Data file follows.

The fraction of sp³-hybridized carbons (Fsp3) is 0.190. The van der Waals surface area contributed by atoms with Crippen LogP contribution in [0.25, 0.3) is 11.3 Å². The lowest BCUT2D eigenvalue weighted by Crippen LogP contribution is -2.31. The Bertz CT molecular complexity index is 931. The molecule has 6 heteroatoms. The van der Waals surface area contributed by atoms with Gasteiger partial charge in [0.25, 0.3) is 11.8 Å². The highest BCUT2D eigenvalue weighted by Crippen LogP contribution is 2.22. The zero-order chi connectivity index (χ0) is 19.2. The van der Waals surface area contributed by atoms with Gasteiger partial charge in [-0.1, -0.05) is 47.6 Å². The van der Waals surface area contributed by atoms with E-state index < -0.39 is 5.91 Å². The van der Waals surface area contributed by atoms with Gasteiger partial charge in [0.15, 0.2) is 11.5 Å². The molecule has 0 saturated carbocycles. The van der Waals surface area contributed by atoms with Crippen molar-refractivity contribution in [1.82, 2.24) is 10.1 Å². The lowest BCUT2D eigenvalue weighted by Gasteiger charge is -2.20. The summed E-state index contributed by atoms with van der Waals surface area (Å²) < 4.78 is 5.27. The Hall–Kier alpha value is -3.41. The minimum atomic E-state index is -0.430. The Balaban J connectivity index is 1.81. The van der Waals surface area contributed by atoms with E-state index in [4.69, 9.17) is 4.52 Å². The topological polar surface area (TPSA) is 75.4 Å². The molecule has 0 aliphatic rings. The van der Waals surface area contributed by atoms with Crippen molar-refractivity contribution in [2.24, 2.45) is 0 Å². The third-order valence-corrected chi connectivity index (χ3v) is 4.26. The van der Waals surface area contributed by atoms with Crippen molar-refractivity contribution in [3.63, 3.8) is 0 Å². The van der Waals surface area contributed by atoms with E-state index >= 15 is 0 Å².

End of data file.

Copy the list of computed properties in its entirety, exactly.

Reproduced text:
The fraction of sp³-hybridized carbons (Fsp3) is 0.190. The van der Waals surface area contributed by atoms with Crippen LogP contribution in [0.25, 0.3) is 11.3 Å². The lowest BCUT2D eigenvalue weighted by Crippen LogP contribution is -2.31. The Bertz CT molecular complexity index is 931. The molecule has 6 heteroatoms. The van der Waals surface area contributed by atoms with Gasteiger partial charge in [0.25, 0.3) is 11.8 Å². The highest BCUT2D eigenvalue weighted by Crippen LogP contribution is 2.22. The zero-order chi connectivity index (χ0) is 19.2. The van der Waals surface area contributed by atoms with Gasteiger partial charge in [-0.1, -0.05) is 47.6 Å². The van der Waals surface area contributed by atoms with E-state index < -0.39 is 5.91 Å². The van der Waals surface area contributed by atoms with Gasteiger partial charge in [0.15, 0.2) is 11.5 Å². The molecule has 0 saturated carbocycles. The van der Waals surface area contributed by atoms with Crippen molar-refractivity contribution in [1.82, 2.24) is 10.1 Å². The lowest BCUT2D eigenvalue weighted by Gasteiger charge is -2.20. The summed E-state index contributed by atoms with van der Waals surface area (Å²) < 4.78 is 5.27. The Hall–Kier alpha value is -3.41. The minimum atomic E-state index is -0.430. The Balaban J connectivity index is 1.81. The van der Waals surface area contributed by atoms with E-state index in [4.69, 9.17) is 4.52 Å². The topological polar surface area (TPSA) is 75.4 Å². The molecule has 0 aliphatic rings. The van der Waals surface area contributed by atoms with Crippen molar-refractivity contribution in [2.24, 2.45) is 0 Å². The third-order valence-corrected chi connectivity index (χ3v) is 4.26. The van der Waals surface area contributed by atoms with Crippen molar-refractivity contribution in [3.63, 3.8) is 0 Å². The van der Waals surface area contributed by atoms with E-state index >= 15 is 0 Å².